Remembering the "Critical Massacre"
by Buck Quigley
Critical Mass, a bicycling celebration whose roots can be traced to San Francisco in 1992, is an event that takes place on the last Friday of every month in some 300 cities around the world. The rides are not “organized,” in the sense that there is no hierarchy within the group, and they are not sanctioned by city governments like parades or organized running events. Yet the pack of participating cyclists often takes the traffic lane and slows motorized traffic. There’s the rub.
Advocates say that Critical Mass events have been effective at highlighting the issue of bicyclists’ right to use the road. Detractors say participants flaunt traffic laws and obstruct the flow of car and truck traffic. Some cyclists fault the rides for provoking even more animosity toward riders from some motorists. It’s typical for Critical Mass rides to provoke everything from horns tooting in support of cyclists, to flat-out rage from inconvenienced drivers, and others.
This Friday, May 31, bicyclists will be gathering in front of City Hall for a Critical Mass ride at 5:30pm. The ride marks the 10th anniversary of a similar rush-hour event that took a controversial turn near the corner of Summer Street and Elmwood Avenue on May 30, 2003, when two dozen police officers converged to break up the “celebration.” Force was used. Batons were swung at the bicyclists. Nine people were arrested, including Artvoice columnist and Buffalo State College professor Michael Niman. The debacle came to be dubbed the “Critical Massacre.”
The ensuing saga included rewritten arrest reports crafted to match up with actual photos taken at the event by participants, and an aggressive prosecution from former District Attorney Frank Clark’s office that attempted to characterize some participants as anarchists. It was all over the top. In the end, the harshest penalties meted out were small fines, but the police overreaction put Buffalo’s Critical Mass rides on a much larger stage and changed the conversation from cyclist rights to human rights.
Canisius College adjunct professor Heron Simmonds-Price was also arrested at the event. As he recalls, problems started when two cyclists at the rear of the pack were singled out for not yielding to an emergency vehicle. The vehicle was the police car driven by the officer issuing the tickets. Riders stopped the procession in order to pass the hat among the pack to raise the money in order to cover the fines. Other police cruisers arrived and blocked the street. Cyclists were ordered to get out of the street. Some protested that they weren’t supposed to ride on the sidewalk. Traffic backed up. Tensions rose. More officers arrived at the chaotic scene, and the law ultimately cracked down.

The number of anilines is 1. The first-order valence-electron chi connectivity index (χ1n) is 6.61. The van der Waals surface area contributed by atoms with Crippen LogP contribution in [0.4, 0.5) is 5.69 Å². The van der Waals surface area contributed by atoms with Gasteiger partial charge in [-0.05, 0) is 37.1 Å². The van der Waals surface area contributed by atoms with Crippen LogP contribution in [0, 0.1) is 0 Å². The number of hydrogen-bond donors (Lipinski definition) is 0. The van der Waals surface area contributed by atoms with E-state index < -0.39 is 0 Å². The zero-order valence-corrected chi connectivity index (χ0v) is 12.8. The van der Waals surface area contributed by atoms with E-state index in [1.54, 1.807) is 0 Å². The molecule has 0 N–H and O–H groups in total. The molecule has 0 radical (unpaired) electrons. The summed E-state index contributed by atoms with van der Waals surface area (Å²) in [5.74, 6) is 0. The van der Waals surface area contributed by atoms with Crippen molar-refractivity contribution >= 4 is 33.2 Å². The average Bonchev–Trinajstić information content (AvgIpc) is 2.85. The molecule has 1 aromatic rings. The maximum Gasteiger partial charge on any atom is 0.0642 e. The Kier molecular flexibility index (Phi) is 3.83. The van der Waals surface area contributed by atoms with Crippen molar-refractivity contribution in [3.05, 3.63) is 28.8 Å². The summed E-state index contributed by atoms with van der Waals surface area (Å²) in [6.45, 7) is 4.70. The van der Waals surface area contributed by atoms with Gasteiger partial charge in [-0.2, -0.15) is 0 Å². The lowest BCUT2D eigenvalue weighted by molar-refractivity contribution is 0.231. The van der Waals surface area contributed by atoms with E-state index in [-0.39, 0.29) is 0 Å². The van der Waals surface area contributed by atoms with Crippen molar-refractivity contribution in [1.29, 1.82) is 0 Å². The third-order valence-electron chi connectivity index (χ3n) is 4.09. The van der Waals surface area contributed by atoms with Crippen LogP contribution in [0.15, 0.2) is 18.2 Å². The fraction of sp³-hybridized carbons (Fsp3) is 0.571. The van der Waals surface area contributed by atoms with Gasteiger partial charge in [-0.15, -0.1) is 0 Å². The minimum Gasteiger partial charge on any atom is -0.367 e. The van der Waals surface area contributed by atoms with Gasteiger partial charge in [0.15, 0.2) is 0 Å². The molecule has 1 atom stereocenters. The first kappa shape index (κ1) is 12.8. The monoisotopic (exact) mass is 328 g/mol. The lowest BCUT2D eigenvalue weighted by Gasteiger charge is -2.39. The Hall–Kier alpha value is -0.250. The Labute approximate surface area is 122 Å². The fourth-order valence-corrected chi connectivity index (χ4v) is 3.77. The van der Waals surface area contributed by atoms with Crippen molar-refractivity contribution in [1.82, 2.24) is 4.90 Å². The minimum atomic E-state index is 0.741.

In the month after the event, the ride ballooned in size. More riders turned out in support of the event, and many casual cyclists participated as well, to protest the heavy-handed police reaction the month before. Ten years later, Buffalo’s Critical Mass rides have morphed into the popular Midnight Rides that start in Allentown and command the streets when traffic is at its lightest, making the events less of a public statement and more of a party.
“I do think that these incidents and a changing culture laid some of the groundwork to improve safety on our streets and create more acceptance for bicycles as a legitimate transportation mode,” says Justin Booth, executive director of GO Bike Buffalo. “That said, I also feel many simply enjoyed riding in a large group and this event pushed it more underground, being the impetus for what has come to be the Midnight Ride.”
Meanwhile, bicycle infrastructure has improved around the city in the last decade, although there is still much that can be done to bring us up to pace with other places around the country. On May 17, Mayor Byron Brown called a press conference to highlight that progress and affirm his plans to continue to develop Buffalo into a platinum-level bicycle friendly city, as defined by the League of American Bicyclists. That status is currently held by cities like Portland, Oregon, which is known for its progressive bike culture.
Friday’s anniversary ride could be something of a test to see if Buffalo’s tolerance for a Critical Mass event has similarly matured.
Correction: The story above on the 10th Anniversary of the "Critical Massacre" police riot erroneously states that "In the end, the harshest penalties meted out were small fines." It should have stated that defendants were acquitted of all criminal charges, with one rider, not cited in this article, receiving a violation for being loud.
Read more about the "Critical Massacre" here: mediastudy.com/cm.html.blog comments powered by Disqus
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